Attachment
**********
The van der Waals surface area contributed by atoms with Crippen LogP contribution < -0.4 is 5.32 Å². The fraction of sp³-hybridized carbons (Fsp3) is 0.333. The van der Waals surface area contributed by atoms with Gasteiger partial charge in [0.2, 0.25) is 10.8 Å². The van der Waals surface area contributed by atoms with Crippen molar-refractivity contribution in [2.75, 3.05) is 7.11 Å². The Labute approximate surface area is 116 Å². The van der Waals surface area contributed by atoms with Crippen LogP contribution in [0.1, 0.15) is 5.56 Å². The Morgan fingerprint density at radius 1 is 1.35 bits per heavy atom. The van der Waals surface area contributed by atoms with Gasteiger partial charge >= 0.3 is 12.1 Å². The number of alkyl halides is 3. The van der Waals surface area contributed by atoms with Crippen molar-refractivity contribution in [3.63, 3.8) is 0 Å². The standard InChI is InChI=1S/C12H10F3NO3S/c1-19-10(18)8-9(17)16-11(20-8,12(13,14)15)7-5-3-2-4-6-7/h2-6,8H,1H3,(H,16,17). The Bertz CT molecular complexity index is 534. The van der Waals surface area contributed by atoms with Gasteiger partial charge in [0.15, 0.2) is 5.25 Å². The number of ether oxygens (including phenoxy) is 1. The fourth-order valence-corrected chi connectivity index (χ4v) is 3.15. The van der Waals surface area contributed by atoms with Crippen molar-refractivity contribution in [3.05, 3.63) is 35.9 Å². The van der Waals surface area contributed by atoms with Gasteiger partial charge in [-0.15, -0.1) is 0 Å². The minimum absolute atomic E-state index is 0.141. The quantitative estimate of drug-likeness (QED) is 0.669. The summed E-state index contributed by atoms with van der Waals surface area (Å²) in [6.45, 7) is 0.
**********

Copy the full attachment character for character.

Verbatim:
The van der Waals surface area contributed by atoms with Crippen LogP contribution < -0.4 is 5.32 Å². The fraction of sp³-hybridized carbons (Fsp3) is 0.333. The van der Waals surface area contributed by atoms with Gasteiger partial charge in [0.2, 0.25) is 10.8 Å². The van der Waals surface area contributed by atoms with Crippen molar-refractivity contribution in [2.75, 3.05) is 7.11 Å². The Labute approximate surface area is 116 Å². The van der Waals surface area contributed by atoms with Crippen LogP contribution in [0.1, 0.15) is 5.56 Å². The Morgan fingerprint density at radius 1 is 1.35 bits per heavy atom. The van der Waals surface area contributed by atoms with Gasteiger partial charge >= 0.3 is 12.1 Å². The number of alkyl halides is 3. The van der Waals surface area contributed by atoms with Crippen molar-refractivity contribution in [3.63, 3.8) is 0 Å². The standard InChI is InChI=1S/C12H10F3NO3S/c1-19-10(18)8-9(17)16-11(20-8,12(13,14)15)7-5-3-2-4-6-7/h2-6,8H,1H3,(H,16,17). The Bertz CT molecular complexity index is 534. The van der Waals surface area contributed by atoms with Gasteiger partial charge in [0.15, 0.2) is 5.25 Å². The number of ether oxygens (including phenoxy) is 1. The fourth-order valence-corrected chi connectivity index (χ4v) is 3.15. The van der Waals surface area contributed by atoms with Crippen molar-refractivity contribution in [3.05, 3.63) is 35.9 Å². The van der Waals surface area contributed by atoms with Gasteiger partial charge in [-0.15, -0.1) is 0 Å². The minimum absolute atomic E-state index is 0.141. The quantitative estimate of drug-likeness (QED) is 0.669. The summed E-state index contributed by atoms with van der Waals surface area (Å²) in [6.45, 7) is 0.